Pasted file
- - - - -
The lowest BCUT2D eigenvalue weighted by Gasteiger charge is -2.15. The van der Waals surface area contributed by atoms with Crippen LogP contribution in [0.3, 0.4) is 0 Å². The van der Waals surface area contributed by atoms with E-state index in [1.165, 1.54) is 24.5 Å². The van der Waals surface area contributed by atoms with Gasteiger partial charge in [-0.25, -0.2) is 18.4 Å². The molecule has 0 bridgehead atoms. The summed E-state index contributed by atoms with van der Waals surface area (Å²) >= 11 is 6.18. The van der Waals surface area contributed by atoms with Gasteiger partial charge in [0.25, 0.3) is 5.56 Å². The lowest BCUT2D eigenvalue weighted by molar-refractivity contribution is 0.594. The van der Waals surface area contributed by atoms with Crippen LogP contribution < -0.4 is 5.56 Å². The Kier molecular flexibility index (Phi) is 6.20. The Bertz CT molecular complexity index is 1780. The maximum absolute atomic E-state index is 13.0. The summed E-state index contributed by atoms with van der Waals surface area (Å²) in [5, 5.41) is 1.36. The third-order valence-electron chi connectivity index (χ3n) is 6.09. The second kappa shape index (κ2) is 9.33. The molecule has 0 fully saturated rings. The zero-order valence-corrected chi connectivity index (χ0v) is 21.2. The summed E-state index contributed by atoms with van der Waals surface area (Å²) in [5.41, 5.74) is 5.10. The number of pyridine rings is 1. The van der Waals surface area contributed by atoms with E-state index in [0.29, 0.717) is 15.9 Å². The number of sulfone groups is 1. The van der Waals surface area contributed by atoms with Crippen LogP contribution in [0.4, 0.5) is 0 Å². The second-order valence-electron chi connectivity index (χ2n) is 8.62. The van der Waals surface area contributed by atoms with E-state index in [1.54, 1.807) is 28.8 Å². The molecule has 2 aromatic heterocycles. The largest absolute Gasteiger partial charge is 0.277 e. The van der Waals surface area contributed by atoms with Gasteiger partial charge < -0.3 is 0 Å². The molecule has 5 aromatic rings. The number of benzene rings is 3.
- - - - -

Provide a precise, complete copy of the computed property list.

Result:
The lowest BCUT2D eigenvalue weighted by Gasteiger charge is -2.15. The van der Waals surface area contributed by atoms with Crippen LogP contribution in [0.3, 0.4) is 0 Å². The van der Waals surface area contributed by atoms with E-state index in [1.165, 1.54) is 24.5 Å². The van der Waals surface area contributed by atoms with Gasteiger partial charge in [-0.25, -0.2) is 18.4 Å². The molecule has 0 bridgehead atoms. The summed E-state index contributed by atoms with van der Waals surface area (Å²) >= 11 is 6.18. The van der Waals surface area contributed by atoms with Gasteiger partial charge in [0.25, 0.3) is 5.56 Å². The lowest BCUT2D eigenvalue weighted by molar-refractivity contribution is 0.594. The van der Waals surface area contributed by atoms with Crippen LogP contribution < -0.4 is 5.56 Å². The Kier molecular flexibility index (Phi) is 6.20. The Bertz CT molecular complexity index is 1780. The maximum absolute atomic E-state index is 13.0. The summed E-state index contributed by atoms with van der Waals surface area (Å²) in [5, 5.41) is 1.36. The third-order valence-electron chi connectivity index (χ3n) is 6.09. The second kappa shape index (κ2) is 9.33. The molecule has 0 fully saturated rings. The zero-order valence-corrected chi connectivity index (χ0v) is 21.2. The summed E-state index contributed by atoms with van der Waals surface area (Å²) in [5.41, 5.74) is 5.10. The number of pyridine rings is 1. The van der Waals surface area contributed by atoms with E-state index in [0.29, 0.717) is 15.9 Å². The number of sulfone groups is 1. The van der Waals surface area contributed by atoms with Crippen LogP contribution in [0.4, 0.5) is 0 Å². The second-order valence-electron chi connectivity index (χ2n) is 8.62. The van der Waals surface area contributed by atoms with E-state index in [1.54, 1.807) is 28.8 Å². The molecule has 2 aromatic heterocycles. The largest absolute Gasteiger partial charge is 0.277 e. The van der Waals surface area contributed by atoms with Gasteiger partial charge < -0.3 is 0 Å². The molecule has 5 aromatic rings. The number of benzene rings is 3.